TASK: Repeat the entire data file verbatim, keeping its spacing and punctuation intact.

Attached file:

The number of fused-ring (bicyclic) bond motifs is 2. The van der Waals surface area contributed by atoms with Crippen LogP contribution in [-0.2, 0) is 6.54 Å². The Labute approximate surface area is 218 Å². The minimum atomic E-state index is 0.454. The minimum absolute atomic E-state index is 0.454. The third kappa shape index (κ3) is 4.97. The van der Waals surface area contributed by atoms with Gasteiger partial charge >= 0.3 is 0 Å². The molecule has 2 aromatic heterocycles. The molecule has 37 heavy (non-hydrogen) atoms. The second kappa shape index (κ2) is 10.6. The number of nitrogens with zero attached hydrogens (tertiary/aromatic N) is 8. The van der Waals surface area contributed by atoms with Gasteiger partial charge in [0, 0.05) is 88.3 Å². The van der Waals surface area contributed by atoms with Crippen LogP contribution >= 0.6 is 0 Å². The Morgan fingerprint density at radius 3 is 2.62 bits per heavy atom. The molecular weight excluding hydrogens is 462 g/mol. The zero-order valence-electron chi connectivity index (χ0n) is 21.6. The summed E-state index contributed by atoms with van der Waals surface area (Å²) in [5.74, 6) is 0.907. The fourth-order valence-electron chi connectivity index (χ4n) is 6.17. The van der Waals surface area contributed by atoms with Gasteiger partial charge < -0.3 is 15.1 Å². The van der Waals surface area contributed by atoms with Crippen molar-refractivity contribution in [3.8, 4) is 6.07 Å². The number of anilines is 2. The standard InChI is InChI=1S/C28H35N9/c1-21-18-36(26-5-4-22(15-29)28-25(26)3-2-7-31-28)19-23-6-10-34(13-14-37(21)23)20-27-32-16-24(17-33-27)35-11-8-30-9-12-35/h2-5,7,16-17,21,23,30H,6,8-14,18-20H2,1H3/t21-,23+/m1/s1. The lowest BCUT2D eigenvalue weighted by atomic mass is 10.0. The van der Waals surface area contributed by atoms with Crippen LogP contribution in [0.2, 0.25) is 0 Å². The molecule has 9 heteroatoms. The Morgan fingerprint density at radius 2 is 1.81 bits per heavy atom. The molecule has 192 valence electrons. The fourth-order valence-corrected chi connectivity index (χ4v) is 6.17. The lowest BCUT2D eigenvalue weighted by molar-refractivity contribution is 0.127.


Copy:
The number of fused-ring (bicyclic) bond motifs is 2. The van der Waals surface area contributed by atoms with Crippen LogP contribution in [-0.2, 0) is 6.54 Å². The Labute approximate surface area is 218 Å². The minimum atomic E-state index is 0.454. The minimum absolute atomic E-state index is 0.454. The third kappa shape index (κ3) is 4.97. The van der Waals surface area contributed by atoms with Gasteiger partial charge >= 0.3 is 0 Å². The molecule has 2 aromatic heterocycles. The molecule has 37 heavy (non-hydrogen) atoms. The second kappa shape index (κ2) is 10.6. The number of nitrogens with zero attached hydrogens (tertiary/aromatic N) is 8. The van der Waals surface area contributed by atoms with Gasteiger partial charge in [0, 0.05) is 88.3 Å². The van der Waals surface area contributed by atoms with Crippen LogP contribution >= 0.6 is 0 Å². The Morgan fingerprint density at radius 3 is 2.62 bits per heavy atom. The molecular weight excluding hydrogens is 462 g/mol. The zero-order valence-electron chi connectivity index (χ0n) is 21.6. The summed E-state index contributed by atoms with van der Waals surface area (Å²) in [5.74, 6) is 0.907. The fourth-order valence-electron chi connectivity index (χ4n) is 6.17. The van der Waals surface area contributed by atoms with Gasteiger partial charge < -0.3 is 15.1 Å². The van der Waals surface area contributed by atoms with Crippen molar-refractivity contribution in [3.8, 4) is 6.07 Å². The number of anilines is 2. The standard InChI is InChI=1S/C28H35N9/c1-21-18-36(26-5-4-22(15-29)28-25(26)3-2-7-31-28)19-23-6-10-34(13-14-37(21)23)20-27-32-16-24(17-33-27)35-11-8-30-9-12-35/h2-5,7,16-17,21,23,30H,6,8-14,18-20H2,1H3/t21-,23+/m1/s1. The lowest BCUT2D eigenvalue weighted by atomic mass is 10.0. The van der Waals surface area contributed by atoms with Crippen LogP contribution in [0.2, 0.25) is 0 Å². The molecule has 9 heteroatoms. The Morgan fingerprint density at radius 2 is 1.81 bits per heavy atom. The molecule has 192 valence electrons. The fourth-order valence-corrected chi connectivity index (χ4v) is 6.17. The lowest BCUT2D eigenvalue weighted by molar-refractivity contribution is 0.127.